When Sony first announced that it would be making an action camera for the adventurous type, the photography world sat up and paid attention. This category has long been dominated by the likes of GoPro and Contour, so many were interested to see what Sony's offering would bring to the table.
Design and features
As it turns out, quite a lot. The Action Cam comes in two flavours, one with Wi-Fi and one without, though Australians will only be getting the Wi-Fi-enabled version, dubbed the HDR-AS15.
The Action Cam is a very small and lightweight shotgun-style camcorder, which has a 170-degree lens and stereo microphone on its front. To the side, a small LED screen and previous/next buttons give navigation options, though you cannot playback footage on the screen. At the back, a simple lock-slider and big recording button complete the physical controls.
There's also provision for connecting an external microphone, as well as connectivity options with micro USB and HDMI output. The Action Cam uses microSD cards or MemoryStick Micro cards, which are both accepted in a dual-slot that sits behind the rear door. As such, it's easy to insert the card back-to-front, which you only realise when the camera gives you a "no card" error when switching it on.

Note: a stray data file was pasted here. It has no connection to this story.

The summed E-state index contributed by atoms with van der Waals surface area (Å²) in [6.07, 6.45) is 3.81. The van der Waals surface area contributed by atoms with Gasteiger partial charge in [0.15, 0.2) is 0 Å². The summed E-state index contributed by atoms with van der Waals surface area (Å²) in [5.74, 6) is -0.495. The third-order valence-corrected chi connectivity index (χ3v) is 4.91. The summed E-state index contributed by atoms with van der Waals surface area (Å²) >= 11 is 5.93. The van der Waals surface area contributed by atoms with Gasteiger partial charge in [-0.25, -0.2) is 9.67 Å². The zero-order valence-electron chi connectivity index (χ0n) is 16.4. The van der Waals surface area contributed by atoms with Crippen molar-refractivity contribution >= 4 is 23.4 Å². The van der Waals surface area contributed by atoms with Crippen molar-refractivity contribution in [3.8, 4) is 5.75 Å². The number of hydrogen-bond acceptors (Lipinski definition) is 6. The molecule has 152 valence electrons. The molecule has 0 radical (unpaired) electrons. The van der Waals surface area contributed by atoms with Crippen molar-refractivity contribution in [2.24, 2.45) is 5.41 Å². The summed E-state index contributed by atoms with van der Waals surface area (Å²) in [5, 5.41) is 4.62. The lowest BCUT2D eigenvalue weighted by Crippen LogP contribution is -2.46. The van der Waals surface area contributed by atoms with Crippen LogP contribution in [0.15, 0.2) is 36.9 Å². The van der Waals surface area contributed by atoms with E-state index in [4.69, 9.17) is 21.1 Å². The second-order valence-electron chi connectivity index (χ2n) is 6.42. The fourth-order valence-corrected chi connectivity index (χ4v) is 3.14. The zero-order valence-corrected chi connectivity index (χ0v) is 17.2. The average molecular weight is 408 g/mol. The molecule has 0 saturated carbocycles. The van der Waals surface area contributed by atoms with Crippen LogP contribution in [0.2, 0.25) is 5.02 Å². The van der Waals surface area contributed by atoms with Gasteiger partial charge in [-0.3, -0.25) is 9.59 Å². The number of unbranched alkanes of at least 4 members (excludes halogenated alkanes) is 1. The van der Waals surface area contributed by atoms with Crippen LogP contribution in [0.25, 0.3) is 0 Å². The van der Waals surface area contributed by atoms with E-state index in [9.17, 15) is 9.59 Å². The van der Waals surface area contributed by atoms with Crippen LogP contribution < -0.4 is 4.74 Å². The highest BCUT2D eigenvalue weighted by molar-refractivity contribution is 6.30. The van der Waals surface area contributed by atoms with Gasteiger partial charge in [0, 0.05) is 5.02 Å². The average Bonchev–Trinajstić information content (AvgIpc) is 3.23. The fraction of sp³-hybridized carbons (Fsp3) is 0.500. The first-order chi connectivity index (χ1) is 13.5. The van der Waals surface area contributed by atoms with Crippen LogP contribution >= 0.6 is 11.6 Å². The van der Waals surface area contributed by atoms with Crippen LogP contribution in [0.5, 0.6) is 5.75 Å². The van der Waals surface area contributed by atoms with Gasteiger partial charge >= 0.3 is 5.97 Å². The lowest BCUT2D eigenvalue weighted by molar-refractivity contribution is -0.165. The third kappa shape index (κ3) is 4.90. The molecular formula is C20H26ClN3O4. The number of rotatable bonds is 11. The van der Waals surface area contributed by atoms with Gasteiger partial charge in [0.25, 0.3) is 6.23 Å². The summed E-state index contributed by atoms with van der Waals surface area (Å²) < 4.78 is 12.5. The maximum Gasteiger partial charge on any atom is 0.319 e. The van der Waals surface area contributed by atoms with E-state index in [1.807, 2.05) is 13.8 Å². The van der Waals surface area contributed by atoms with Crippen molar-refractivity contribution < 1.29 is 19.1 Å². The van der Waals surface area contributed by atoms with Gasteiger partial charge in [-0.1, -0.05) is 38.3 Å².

Elsewhere on the specifications side of things, the Action Cam is on par with all the other offerings in this category. It sports full HD video recording at 1080p (30 frames per second), 720p (30, 60 or 120fps) or 480p (30fps). Image stabilisation is standard, a feature that other cameras of this class miss out on. It is, however, only electronic image stabilisation, which means that it is nowhere near as effective as optical stabilisation. Plus, it will only work when shooting at the 120 degree field-of-view.
Unfortunately, the petite stature of the Action Cam presents the first real design issue. It can't sit upright without the aid of the waterproof casing — which, incidentally, lets you take the camera down to 60 metres underwater. This wouldn't be too much of an issue if the casing allowed you to access the controls — the only button you can press while the casing is on is the record button. Settings, therefore, need to be adjusted before putting it in the case.
The Action Cam works great if you want to mount it on your head, straight on. Anything else, and it gets a bit awkward.
The external microphone jack is located on the bottom of the camera, and can't be used when the unit is inside the waterproof casing.
That said, the Action Cam is pretty straightforward to use if all you want to do is shoot video. Pressing the record button, even when the camera is turned off, immediately starts recording.
On top of regular video, you can also snap stills at intervals, ideal for making time-lapse videos.
Wi-Fi and app use
The HDR-AS15 comes with Wi-Fi connectivity, allowing you to transfer videos, as well as use your mobile device as a wireless viewfinder to control the camera. The PlayMemories Mobile app is available for Android and iOS devices.
Once installed, you need to connect the devices to each other using the Wi-Fi password, which is provided in rather small text on the cumbersome paper instruction manual. Enter this once, and the devices will automatically talk to each other in the future.